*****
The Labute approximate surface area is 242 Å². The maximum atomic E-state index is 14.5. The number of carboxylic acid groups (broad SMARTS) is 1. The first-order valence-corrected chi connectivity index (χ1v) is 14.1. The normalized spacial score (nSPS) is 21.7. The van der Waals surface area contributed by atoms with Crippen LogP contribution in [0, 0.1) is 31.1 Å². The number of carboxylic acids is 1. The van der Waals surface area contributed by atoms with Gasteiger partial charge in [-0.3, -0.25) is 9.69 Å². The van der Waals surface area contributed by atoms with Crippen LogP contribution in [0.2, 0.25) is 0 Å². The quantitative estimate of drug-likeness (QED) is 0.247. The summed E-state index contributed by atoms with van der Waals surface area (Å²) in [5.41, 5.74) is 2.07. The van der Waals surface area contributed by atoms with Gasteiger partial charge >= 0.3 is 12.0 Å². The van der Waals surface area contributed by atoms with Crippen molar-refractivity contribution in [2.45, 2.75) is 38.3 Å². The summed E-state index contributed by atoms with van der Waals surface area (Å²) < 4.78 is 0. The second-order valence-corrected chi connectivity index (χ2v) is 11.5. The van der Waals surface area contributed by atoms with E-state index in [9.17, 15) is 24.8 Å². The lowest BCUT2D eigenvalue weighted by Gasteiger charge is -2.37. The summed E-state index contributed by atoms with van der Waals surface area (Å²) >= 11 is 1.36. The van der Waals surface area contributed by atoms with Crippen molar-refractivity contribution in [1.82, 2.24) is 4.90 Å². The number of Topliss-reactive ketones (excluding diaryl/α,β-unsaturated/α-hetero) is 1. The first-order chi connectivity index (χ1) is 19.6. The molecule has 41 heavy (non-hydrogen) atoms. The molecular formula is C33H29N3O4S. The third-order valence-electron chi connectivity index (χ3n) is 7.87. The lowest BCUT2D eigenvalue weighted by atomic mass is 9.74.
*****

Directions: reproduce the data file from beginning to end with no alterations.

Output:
The Labute approximate surface area is 242 Å². The maximum atomic E-state index is 14.5. The number of carboxylic acid groups (broad SMARTS) is 1. The first-order valence-corrected chi connectivity index (χ1v) is 14.1. The normalized spacial score (nSPS) is 21.7. The van der Waals surface area contributed by atoms with Crippen LogP contribution in [0, 0.1) is 31.1 Å². The number of carboxylic acids is 1. The van der Waals surface area contributed by atoms with Gasteiger partial charge in [-0.3, -0.25) is 9.69 Å². The van der Waals surface area contributed by atoms with Crippen LogP contribution in [0.2, 0.25) is 0 Å². The quantitative estimate of drug-likeness (QED) is 0.247. The summed E-state index contributed by atoms with van der Waals surface area (Å²) in [5.41, 5.74) is 2.07. The van der Waals surface area contributed by atoms with Gasteiger partial charge >= 0.3 is 12.0 Å². The van der Waals surface area contributed by atoms with Crippen molar-refractivity contribution in [2.45, 2.75) is 38.3 Å². The summed E-state index contributed by atoms with van der Waals surface area (Å²) < 4.78 is 0. The second-order valence-corrected chi connectivity index (χ2v) is 11.5. The van der Waals surface area contributed by atoms with E-state index in [9.17, 15) is 24.8 Å². The lowest BCUT2D eigenvalue weighted by Gasteiger charge is -2.37. The summed E-state index contributed by atoms with van der Waals surface area (Å²) >= 11 is 1.36. The van der Waals surface area contributed by atoms with Crippen molar-refractivity contribution in [1.82, 2.24) is 4.90 Å². The number of Topliss-reactive ketones (excluding diaryl/α,β-unsaturated/α-hetero) is 1. The first-order chi connectivity index (χ1) is 19.6. The molecule has 41 heavy (non-hydrogen) atoms. The molecular formula is C33H29N3O4S. The third-order valence-electron chi connectivity index (χ3n) is 7.87. The lowest BCUT2D eigenvalue weighted by atomic mass is 9.74.